Seinfeld’s attempts at a “meta-stand-up” approach to performing could be interesting, if they were not so obviously and repeatedly misplaced. In adopting a Zen-like approach to stand-up performance, in which he hopes to transcend the relevance of his fame, wealth, and even the audience in front of him (which plays out in an awkward scene in which he stops his act to find his place, while the audience sits and waits for him), Seinfeld comes across as a comedian who has become far too aware of his fame, wealth, and the audience in front of him. As a result, he does manage to transcend all that makes a struggling comedian desperate in the first place, and yet in refusing to acknowledge the privilege that now dominates his life, his relationship to popular culture feels flat and inappropriate. Like many an artist who has past their prime, Seinfeld eventually adopts an approach to his work that allows him to avoid the more difficult questions of where the magic has gone, by instead obsessing over the technical elements of his trade. Rather than focus upon improving the actual content of his act, he discusses at length the importance of word play and selecting the exactly correct adjective for any given description. In a sense, because Seinfeld has been doing this for so long, he realizes that by getting back to basics and focusing upon the rudimentary elements of stand-up comedy, he is more than capable of utilizing his experience to mask the amount of slippage contained in the quality of his act.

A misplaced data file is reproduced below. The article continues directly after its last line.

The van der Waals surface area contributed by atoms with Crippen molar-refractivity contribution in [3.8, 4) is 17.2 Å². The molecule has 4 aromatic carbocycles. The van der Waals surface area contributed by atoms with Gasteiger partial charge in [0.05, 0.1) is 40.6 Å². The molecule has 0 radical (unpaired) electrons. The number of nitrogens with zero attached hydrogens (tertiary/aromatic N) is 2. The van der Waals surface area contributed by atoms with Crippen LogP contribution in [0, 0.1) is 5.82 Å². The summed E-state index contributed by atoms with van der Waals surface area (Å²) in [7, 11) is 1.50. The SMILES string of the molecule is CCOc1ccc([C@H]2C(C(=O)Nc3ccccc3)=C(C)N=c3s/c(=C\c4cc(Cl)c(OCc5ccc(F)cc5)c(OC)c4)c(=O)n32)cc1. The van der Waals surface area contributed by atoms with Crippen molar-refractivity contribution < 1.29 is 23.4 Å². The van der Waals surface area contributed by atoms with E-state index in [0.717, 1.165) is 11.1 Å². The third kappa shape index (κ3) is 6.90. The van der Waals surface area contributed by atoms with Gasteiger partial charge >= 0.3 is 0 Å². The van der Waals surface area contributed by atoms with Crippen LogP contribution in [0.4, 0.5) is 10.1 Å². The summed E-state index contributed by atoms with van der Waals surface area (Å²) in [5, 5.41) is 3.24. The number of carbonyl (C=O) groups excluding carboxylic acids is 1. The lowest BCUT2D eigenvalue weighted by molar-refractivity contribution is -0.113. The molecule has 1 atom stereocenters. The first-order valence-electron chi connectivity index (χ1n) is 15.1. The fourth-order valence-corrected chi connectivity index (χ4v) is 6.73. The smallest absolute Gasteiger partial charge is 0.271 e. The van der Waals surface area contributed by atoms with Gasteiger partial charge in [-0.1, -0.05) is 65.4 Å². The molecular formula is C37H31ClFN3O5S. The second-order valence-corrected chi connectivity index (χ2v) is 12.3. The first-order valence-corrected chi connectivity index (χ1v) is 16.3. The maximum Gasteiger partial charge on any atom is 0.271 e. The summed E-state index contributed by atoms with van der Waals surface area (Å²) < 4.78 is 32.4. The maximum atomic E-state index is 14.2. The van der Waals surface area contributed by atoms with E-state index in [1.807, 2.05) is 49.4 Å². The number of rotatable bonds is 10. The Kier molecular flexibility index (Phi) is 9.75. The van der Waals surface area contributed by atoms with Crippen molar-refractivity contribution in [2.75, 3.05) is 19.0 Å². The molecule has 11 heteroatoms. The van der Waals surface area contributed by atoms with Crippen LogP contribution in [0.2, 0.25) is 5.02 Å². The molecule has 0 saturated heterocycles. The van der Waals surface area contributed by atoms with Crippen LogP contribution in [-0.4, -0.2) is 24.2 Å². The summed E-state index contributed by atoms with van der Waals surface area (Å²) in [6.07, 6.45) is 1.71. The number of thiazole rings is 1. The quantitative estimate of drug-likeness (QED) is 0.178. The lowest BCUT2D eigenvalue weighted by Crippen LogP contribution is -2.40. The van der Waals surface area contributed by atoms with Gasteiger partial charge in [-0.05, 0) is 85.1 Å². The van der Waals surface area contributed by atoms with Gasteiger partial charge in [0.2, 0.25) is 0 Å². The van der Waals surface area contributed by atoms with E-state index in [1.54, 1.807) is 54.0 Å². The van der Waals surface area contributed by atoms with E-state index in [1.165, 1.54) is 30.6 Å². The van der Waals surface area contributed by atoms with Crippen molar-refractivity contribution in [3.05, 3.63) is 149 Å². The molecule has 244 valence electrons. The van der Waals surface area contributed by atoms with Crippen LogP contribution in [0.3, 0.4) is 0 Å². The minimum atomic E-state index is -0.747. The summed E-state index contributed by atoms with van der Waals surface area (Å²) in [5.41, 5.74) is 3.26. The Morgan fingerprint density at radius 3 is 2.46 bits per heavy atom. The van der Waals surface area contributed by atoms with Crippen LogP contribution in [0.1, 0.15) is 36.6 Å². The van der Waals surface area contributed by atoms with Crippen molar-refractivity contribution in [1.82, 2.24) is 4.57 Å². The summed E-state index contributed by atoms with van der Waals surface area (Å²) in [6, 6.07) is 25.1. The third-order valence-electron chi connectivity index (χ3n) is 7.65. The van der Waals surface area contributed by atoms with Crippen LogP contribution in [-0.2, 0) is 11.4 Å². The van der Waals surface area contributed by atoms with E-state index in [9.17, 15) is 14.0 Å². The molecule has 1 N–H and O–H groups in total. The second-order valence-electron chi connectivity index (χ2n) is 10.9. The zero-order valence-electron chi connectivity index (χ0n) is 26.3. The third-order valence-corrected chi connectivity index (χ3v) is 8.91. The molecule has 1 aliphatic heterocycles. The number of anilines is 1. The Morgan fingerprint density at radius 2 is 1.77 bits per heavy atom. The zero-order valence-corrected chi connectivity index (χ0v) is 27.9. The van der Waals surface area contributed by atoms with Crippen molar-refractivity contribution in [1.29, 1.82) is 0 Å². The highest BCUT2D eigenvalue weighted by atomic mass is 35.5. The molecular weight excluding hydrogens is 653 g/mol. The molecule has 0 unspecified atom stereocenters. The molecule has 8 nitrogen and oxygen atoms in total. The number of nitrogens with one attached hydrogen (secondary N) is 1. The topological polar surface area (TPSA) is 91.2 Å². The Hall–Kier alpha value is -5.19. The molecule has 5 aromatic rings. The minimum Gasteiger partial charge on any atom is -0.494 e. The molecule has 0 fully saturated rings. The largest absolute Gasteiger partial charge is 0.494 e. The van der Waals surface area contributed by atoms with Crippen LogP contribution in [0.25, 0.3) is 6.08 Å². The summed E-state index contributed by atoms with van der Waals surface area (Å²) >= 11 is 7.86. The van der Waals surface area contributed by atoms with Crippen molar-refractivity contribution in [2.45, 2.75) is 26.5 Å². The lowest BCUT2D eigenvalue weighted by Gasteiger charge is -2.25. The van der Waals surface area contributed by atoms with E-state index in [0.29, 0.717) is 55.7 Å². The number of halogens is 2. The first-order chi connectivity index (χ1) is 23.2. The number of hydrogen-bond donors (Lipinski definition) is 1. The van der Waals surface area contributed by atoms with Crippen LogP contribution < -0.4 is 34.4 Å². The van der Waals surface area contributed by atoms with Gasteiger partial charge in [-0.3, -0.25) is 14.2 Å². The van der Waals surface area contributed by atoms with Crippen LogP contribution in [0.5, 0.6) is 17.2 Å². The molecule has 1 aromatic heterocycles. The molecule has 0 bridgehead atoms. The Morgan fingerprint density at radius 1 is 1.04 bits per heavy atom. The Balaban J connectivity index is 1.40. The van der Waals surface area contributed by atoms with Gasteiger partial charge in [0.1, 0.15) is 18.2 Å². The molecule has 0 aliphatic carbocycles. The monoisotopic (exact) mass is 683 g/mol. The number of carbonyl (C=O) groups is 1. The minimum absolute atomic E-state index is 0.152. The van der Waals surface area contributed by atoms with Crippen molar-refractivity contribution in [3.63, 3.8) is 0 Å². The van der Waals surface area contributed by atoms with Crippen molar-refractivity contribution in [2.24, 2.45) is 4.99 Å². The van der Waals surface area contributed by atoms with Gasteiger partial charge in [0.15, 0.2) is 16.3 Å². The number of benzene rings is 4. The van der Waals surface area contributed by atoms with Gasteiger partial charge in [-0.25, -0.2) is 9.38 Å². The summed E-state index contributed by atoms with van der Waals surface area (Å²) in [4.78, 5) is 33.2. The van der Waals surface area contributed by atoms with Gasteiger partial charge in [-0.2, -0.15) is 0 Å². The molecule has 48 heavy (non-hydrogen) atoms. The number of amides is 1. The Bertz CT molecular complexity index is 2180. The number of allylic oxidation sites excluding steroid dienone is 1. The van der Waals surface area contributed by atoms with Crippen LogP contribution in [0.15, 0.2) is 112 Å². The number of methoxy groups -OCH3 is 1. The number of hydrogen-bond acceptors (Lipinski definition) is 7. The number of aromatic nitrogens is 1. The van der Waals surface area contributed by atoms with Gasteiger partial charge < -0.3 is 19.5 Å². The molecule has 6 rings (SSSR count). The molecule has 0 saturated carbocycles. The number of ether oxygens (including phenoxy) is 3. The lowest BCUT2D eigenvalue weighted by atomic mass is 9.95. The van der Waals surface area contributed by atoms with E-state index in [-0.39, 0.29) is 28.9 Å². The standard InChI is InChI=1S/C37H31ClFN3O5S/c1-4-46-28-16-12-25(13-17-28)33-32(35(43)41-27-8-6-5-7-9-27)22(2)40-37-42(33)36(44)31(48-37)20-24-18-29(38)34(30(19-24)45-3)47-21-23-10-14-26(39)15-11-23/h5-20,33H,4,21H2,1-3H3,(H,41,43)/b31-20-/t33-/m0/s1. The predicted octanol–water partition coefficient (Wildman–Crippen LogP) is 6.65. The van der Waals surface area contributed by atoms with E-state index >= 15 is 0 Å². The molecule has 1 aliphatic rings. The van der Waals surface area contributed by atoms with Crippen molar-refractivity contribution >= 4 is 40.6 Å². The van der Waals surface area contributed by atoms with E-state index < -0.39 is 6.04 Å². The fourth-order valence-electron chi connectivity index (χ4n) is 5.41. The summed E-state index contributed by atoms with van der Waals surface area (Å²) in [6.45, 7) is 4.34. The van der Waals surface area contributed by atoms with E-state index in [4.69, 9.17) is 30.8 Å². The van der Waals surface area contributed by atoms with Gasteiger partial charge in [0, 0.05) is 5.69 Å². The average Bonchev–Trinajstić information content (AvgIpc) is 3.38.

A trope of the aging artist that Seinfeld rejects in Comedian is the notion of the mentor. Because Orny Adams, the up-and-coming comic meant to balance out Seinfeld’s tale within the overall structure of Comedian, is so relentlessly obnoxious and unlikable, Seinfeld can hardly be blamed for never approaching Adams in any meaningful way, other than to pass on a story about Glenn Miller’s bus breaking down and a few other parables about life on the road. That said, I am left wondering to what degree Seinfeld campaigned for Adams’ inclusion in the film. Seinfeld is good friends with Christian Charles (they met when Charles directed Seinfeld in the famous American Express ads of the late 1990s), and because Seinfeld seems to have a good deal of control over how he is perceived in the film, could it be possible that he wanted an unlikable comedian cast opposite him, in order to reduce the possibility that his own foray into the personal would not come across as disingenuous? Adams is also unthreatening in that he too works only in observational comedy. Placing Seinfeld opposite a comedian who speaks of socially or politically relevant material could have been disastrous, in that the contrast might have made Seinfeld’s own brand of humor seem superficial. If a comedian who works in highly autobiographical material had been cast, Seinfeld’s project of personalizing himself within the film could have also become all too apparent. Adams complements Seinfeld perfectly. As unsure, difficult, and removed Seinfeld comes across as in his personal project of humanizing himself, Adams emerges as necessary to Seinfeld’s goals within Comedian, if only to become the impossibly neurotic doppelganger to Seinfeld’s own struggling comic persona. Or, to use a metaphor more apt to Seinfeld’s brand of observation, Adams functions as Bizarro to Seinfeld’s Superman.